Bancroft's illustrations feel very personal. They feature the rivers of her childhood in northern NSW that flow from page to page. Love of country and nature jump off each page in bold colours as Bronwyn takes us on a journey through her home, past and present.

A sense of where her home is grounds her. Knowing where she belongs allows her to go out into the world to make her own way. 

Over the years, her way, has included time as a textile and fashion designer, artist, activist and children's picture book writer and illustrator.


In 2016 Bancroft was the Australian Finalist for the Hans Christian Andersen Award (Illustrator).

She is now a finalist for the 2020 Astrid Lindgren Memorial Award.

Born in Tenterfield, in northern NSW, Bronwyn Bancroft is a descendant of the Djanbun clan of the Bundjalung nation.


Our Home, Our Heartbeat | Adam Briggs | Little Hare Books | 1st May 2020


Yorta Yorta rapper Adam Briggs' energetic, enthusiastic personality oozes from every page and lyric in this book.

In 2014 Briggs released a song during Naidoc week called The Children Came Back. The song celebrates successful, well-known Indigenous athletes and artists, past and present. It was written on the 25th anniversary of Archie Roach's song Took the Children Away to continue the conversation originally started by Roach. His aim is to normalise Indigenous success.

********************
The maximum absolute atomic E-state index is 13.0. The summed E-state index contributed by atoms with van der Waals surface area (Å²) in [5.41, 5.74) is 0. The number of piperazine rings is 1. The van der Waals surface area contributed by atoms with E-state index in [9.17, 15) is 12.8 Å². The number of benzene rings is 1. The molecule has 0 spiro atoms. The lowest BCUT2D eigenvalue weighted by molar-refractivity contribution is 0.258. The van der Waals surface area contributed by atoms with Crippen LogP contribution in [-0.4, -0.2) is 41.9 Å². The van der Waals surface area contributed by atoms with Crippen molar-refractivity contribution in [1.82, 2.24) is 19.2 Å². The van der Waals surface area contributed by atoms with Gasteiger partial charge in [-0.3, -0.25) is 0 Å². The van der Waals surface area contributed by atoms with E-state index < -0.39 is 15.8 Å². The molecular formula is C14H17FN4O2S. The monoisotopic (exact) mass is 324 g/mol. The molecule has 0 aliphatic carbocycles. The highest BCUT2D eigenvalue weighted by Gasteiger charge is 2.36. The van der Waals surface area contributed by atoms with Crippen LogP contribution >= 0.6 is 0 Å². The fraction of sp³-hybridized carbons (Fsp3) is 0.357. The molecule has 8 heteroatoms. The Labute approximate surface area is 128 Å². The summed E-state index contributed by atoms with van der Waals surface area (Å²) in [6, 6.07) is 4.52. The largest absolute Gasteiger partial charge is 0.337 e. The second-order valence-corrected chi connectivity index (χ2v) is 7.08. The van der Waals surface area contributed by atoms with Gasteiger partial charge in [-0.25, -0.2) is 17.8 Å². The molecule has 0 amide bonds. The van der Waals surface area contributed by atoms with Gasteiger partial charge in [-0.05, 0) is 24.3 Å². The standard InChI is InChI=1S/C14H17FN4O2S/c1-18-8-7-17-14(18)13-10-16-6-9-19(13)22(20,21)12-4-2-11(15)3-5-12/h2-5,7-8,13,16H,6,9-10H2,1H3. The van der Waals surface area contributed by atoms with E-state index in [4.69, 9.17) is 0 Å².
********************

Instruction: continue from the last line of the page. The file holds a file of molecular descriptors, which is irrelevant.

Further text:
Briggs claims his song is a "history lesson, a monologue, a celebration and an education." 

I've included the lyrics from the song below but urge you to search out the various youtube videos of the song, including the live versions done with Paul Kelly and Dan Sultan.

I'm Fitzroy where the stars be
I'm Wanganeen in '93
I'm Mundine, I'm Cathy Free-
Man, that fire inside a me
I'm Adam Goodes, and Adam should
Be applauded when he stand up
You can look to us when that time stop
I'm Patty Mills with the last shot

I'm Gurrumul, I'm Archie
I'm everything that you ask me
I'm everything that you can't be